By Eric Birley.
[Read on 24th February, 1932.]
Of the purpose of this structure there can, I think, be little doubt. At this point the fort wall is 6 feet thick; the overall dimensions of the structure are 12 feet wide by 7 feet from front to back, so that, in effect, it thickens the fort wall to 13 feet for a distance of 12 feet, giving a platform large enough for a heavy catapult to be mounted. The absence of bonding appears to support this interpretation: for the mass of clay and rubble, with a masonry revetment, would provide just such resiliency as was essential to take the recoil of such a catapult; had the revetment been bonded in, or the structure composed of solid masonry, the recoil might easily have shattered it.
Though there was no bonding, it was clear that fort-wall and angle-structure were contemporary; the masonry was similar, the mortar identical, and the mortar itself gave an answer to one of the previous year's problems; it was heavily charged with shale, and suggested that the shale in which the masonry at the north and east gates was found to have been laid, represents the same mortar, the lime of which had disintegrated as a result of its exposure by Anthony Hedley a century ago.
The rampart mound to the west of the gun-platform was examined with some care, and yielded interesting results; but the publication of them is held over for a later report.
Immediately to the east of the gun-platform was a building, of which the west end only has been uncovered as yet, similar to that found on site C in 1930 : close up to the fort wall, and built at a high level over the rampart-backing. The roughness of the masonry of its walls was surpassed by that of its flagged floor; it yielded coins of Trajan, Severus Alexander, the younger Tetricus (a barbarous imitation), and Magnentius, together with some indeterminate scraps of pottery; but there can be little doubt that, like the building on site C, it belongs to the last phase in the occupation of the fort.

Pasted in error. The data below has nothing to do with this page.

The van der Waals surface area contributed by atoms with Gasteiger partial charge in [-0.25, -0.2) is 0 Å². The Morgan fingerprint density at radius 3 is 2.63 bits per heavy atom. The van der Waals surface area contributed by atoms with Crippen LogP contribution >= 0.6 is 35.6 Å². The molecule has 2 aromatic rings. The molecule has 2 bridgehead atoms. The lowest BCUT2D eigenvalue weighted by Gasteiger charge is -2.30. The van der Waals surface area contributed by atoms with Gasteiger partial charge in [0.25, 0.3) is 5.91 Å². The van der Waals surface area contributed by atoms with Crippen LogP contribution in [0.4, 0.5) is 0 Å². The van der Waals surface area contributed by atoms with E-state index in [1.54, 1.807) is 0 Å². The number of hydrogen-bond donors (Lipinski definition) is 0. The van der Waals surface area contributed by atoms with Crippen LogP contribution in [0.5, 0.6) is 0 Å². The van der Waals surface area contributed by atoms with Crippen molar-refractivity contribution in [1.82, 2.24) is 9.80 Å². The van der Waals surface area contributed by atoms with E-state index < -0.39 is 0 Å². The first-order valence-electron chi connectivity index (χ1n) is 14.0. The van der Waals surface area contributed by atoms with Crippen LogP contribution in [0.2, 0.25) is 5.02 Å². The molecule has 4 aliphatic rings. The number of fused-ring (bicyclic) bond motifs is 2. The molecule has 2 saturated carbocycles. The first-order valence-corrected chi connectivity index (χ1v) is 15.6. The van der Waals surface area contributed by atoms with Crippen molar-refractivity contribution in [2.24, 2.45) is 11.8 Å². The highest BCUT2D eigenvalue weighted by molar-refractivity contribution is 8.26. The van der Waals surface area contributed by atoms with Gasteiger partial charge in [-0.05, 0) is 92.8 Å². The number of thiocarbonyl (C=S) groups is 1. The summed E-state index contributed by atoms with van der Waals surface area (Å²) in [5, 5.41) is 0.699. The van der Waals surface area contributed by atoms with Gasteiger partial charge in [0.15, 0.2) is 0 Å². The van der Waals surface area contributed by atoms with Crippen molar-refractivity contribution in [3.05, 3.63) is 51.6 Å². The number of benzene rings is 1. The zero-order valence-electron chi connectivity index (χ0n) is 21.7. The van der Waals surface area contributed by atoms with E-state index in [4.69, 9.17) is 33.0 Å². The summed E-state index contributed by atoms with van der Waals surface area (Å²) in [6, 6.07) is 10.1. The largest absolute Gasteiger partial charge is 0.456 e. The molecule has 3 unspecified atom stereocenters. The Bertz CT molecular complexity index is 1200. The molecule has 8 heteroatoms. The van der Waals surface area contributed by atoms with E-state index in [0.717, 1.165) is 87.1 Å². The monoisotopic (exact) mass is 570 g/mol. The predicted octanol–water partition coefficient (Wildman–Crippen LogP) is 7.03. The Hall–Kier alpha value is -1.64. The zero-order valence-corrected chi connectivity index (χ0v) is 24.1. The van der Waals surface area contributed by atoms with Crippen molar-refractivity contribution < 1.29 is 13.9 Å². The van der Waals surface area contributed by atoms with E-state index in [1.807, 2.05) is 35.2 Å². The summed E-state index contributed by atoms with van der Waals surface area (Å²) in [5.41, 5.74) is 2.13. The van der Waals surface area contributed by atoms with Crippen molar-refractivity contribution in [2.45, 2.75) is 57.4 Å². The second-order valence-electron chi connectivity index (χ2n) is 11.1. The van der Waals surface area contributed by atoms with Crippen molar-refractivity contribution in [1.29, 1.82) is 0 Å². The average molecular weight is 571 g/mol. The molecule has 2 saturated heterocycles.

It was found that the ditch (ditch A) was of the common military type, in which the sides become vertical at the bottom, leaving a straight-sided channel 1 foot deep by 2 feet wide. Further early pottery occurred in the bottom of this channel, including two more pieces of the samian bowl, no. 1 in the report for 1930. A few feet north of the point where the water-channel crossed ditch A, a second ditch (B), without the straight-sided channel at the bottom, was found to join the first from the southwest. The new ditch was traced for more than fifty feet, but heavy rain, that finally brought all work on this site to an end, prevented further investigation of it; it produced equally early pottery.
Inside ditch A (that is to say, to the east of it) there was a layer of puddled clay, some 12 feet wide, and inside that again a roadway of hard rammed gravel, some 3 feet below the present surface. The clay was scored by a number of sleeper tracks, and in the inner edge of it were several post-holes (marked by pegs in plate xxvii, fig. 2) with the points of posts still in them ; but in the small area opened up there was insufficient order discernible for the purpose of sleepers or post-holes to be deduced. The clay presumably marks the position of the rampart, round the corner of which ditch A is curving; and it might be expected that a wooden angle tower would occur at this point, with which the sleeper tracks might be connected. In one of them was found a large piece of Dr. 37 in the
style of MERCATO.
The layer of gravel was covered by a deposit, varying from 1 to 2 inches in thickness, of dark peaty matter; Dr. Blackburn was good enough to examine this material, and informed me that it appeared to come from the bottom of a pond. This was something of a puzzle, as the surface of the ground at present slopes uniformly down towards the south-east, and it seemed as though such a deposit could hardly have formed here. Early in June, however, a sharp thunder-shower converted the excavation into a pond, that was still full of water in October, when it was necessary to fill it in again. Clearly, at this point there was a depression in the original surface, where water accumulated after the early site was abandoned.
Before the water-channel was laid, the ditches had been filled in, and the whole area levelled up with material, presumably from the rampart of the early fort, if fort it was; that will explain why only the tips of the posts remained in the post-holes; the greater part of them had been shaved away, together with the bulk of the rampart itself. For the date of this levelling, there is no evidence as yet; the only finds of any note from above it were a denarius of Vespasian, in good condition, and a number of pieces of a Rheinzabern bowl, Dr. 37, in the later style of the potter IANVSpresumably dating from the time of Antoninus Pius at earliest.